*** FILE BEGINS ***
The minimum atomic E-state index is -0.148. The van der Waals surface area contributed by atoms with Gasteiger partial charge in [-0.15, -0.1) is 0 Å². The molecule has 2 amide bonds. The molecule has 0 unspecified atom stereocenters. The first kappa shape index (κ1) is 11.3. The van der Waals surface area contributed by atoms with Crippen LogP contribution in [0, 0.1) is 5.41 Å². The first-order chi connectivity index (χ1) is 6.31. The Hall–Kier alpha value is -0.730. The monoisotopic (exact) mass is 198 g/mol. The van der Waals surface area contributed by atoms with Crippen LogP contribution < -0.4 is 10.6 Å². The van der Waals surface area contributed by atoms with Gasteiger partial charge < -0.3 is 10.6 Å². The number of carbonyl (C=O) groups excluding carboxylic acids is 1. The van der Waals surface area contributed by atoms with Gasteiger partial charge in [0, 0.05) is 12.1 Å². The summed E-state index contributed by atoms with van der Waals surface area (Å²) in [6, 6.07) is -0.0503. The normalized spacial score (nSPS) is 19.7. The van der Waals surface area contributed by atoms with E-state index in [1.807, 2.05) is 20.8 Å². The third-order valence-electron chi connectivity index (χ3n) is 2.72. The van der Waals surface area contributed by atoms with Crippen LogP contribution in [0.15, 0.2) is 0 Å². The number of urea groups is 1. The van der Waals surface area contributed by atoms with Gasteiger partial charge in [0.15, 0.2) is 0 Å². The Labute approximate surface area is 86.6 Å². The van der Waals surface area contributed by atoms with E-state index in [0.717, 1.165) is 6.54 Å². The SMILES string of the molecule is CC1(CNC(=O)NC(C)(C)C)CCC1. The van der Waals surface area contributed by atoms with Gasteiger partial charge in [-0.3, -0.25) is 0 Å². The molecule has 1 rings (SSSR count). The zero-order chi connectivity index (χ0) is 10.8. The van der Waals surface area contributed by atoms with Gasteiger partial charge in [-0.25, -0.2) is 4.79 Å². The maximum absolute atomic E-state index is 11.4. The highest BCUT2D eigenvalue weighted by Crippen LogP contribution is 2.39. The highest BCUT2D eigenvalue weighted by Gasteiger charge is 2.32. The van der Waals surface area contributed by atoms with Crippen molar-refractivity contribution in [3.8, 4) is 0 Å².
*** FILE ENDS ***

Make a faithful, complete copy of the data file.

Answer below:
The minimum atomic E-state index is -0.148. The van der Waals surface area contributed by atoms with Gasteiger partial charge in [-0.15, -0.1) is 0 Å². The molecule has 2 amide bonds. The molecule has 0 unspecified atom stereocenters. The first kappa shape index (κ1) is 11.3. The van der Waals surface area contributed by atoms with Crippen LogP contribution in [0, 0.1) is 5.41 Å². The first-order chi connectivity index (χ1) is 6.31. The Hall–Kier alpha value is -0.730. The monoisotopic (exact) mass is 198 g/mol. The van der Waals surface area contributed by atoms with Crippen LogP contribution < -0.4 is 10.6 Å². The van der Waals surface area contributed by atoms with Gasteiger partial charge < -0.3 is 10.6 Å². The number of carbonyl (C=O) groups excluding carboxylic acids is 1. The van der Waals surface area contributed by atoms with Gasteiger partial charge in [0, 0.05) is 12.1 Å². The summed E-state index contributed by atoms with van der Waals surface area (Å²) in [6, 6.07) is -0.0503. The normalized spacial score (nSPS) is 19.7. The van der Waals surface area contributed by atoms with E-state index in [1.807, 2.05) is 20.8 Å². The third-order valence-electron chi connectivity index (χ3n) is 2.72. The van der Waals surface area contributed by atoms with Crippen LogP contribution in [0.15, 0.2) is 0 Å². The number of urea groups is 1. The van der Waals surface area contributed by atoms with Gasteiger partial charge in [0.15, 0.2) is 0 Å². The Labute approximate surface area is 86.6 Å². The van der Waals surface area contributed by atoms with E-state index in [0.717, 1.165) is 6.54 Å². The SMILES string of the molecule is CC1(CNC(=O)NC(C)(C)C)CCC1. The van der Waals surface area contributed by atoms with Gasteiger partial charge in [-0.3, -0.25) is 0 Å². The molecule has 1 rings (SSSR count). The zero-order chi connectivity index (χ0) is 10.8. The van der Waals surface area contributed by atoms with Gasteiger partial charge in [-0.25, -0.2) is 4.79 Å². The maximum absolute atomic E-state index is 11.4. The highest BCUT2D eigenvalue weighted by Crippen LogP contribution is 2.39. The highest BCUT2D eigenvalue weighted by Gasteiger charge is 2.32. The van der Waals surface area contributed by atoms with Crippen molar-refractivity contribution in [3.8, 4) is 0 Å².